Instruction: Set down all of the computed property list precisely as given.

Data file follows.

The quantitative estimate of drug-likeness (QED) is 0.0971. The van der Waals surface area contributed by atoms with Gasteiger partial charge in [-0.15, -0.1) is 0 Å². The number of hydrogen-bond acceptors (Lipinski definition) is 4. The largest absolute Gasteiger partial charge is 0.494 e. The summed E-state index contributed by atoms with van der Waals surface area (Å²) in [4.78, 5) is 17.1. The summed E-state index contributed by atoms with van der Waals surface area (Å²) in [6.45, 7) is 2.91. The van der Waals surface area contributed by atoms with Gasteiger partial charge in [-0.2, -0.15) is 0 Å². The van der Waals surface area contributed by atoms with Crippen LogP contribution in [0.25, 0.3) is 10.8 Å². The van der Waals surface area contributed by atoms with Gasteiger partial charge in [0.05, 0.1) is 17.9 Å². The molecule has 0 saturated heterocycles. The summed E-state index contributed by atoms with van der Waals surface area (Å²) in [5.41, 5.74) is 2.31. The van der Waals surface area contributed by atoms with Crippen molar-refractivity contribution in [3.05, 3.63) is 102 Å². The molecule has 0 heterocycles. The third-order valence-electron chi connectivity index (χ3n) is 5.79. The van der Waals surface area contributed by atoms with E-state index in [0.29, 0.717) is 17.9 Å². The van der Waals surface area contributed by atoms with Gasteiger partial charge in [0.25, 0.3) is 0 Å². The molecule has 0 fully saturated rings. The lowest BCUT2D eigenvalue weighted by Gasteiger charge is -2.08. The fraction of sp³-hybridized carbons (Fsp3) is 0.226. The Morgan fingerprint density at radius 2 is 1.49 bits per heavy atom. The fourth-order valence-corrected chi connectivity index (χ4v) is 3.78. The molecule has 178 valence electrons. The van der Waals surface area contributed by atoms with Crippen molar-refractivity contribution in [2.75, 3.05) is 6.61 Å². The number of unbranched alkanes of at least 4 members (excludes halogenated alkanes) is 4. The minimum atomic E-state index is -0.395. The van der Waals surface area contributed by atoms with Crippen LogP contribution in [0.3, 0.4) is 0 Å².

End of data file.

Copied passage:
The quantitative estimate of drug-likeness (QED) is 0.0971. The van der Waals surface area contributed by atoms with Gasteiger partial charge in [-0.15, -0.1) is 0 Å². The number of hydrogen-bond acceptors (Lipinski definition) is 4. The largest absolute Gasteiger partial charge is 0.494 e. The summed E-state index contributed by atoms with van der Waals surface area (Å²) in [4.78, 5) is 17.1. The summed E-state index contributed by atoms with van der Waals surface area (Å²) in [6.45, 7) is 2.91. The van der Waals surface area contributed by atoms with Gasteiger partial charge in [-0.2, -0.15) is 0 Å². The van der Waals surface area contributed by atoms with Crippen LogP contribution in [0.25, 0.3) is 10.8 Å². The van der Waals surface area contributed by atoms with Gasteiger partial charge in [0.05, 0.1) is 17.9 Å². The molecule has 0 saturated heterocycles. The summed E-state index contributed by atoms with van der Waals surface area (Å²) in [5.41, 5.74) is 2.31. The van der Waals surface area contributed by atoms with Crippen molar-refractivity contribution in [3.05, 3.63) is 102 Å². The molecule has 0 heterocycles. The third-order valence-electron chi connectivity index (χ3n) is 5.79. The van der Waals surface area contributed by atoms with E-state index in [0.29, 0.717) is 17.9 Å². The van der Waals surface area contributed by atoms with Gasteiger partial charge in [0.25, 0.3) is 0 Å². The molecule has 0 fully saturated rings. The lowest BCUT2D eigenvalue weighted by Gasteiger charge is -2.08. The fraction of sp³-hybridized carbons (Fsp3) is 0.226. The Morgan fingerprint density at radius 2 is 1.49 bits per heavy atom. The fourth-order valence-corrected chi connectivity index (χ4v) is 3.78. The molecule has 178 valence electrons. The van der Waals surface area contributed by atoms with Crippen molar-refractivity contribution in [2.75, 3.05) is 6.61 Å². The number of unbranched alkanes of at least 4 members (excludes halogenated alkanes) is 4. The minimum atomic E-state index is -0.395. The van der Waals surface area contributed by atoms with Crippen LogP contribution in [0.3, 0.4) is 0 Å².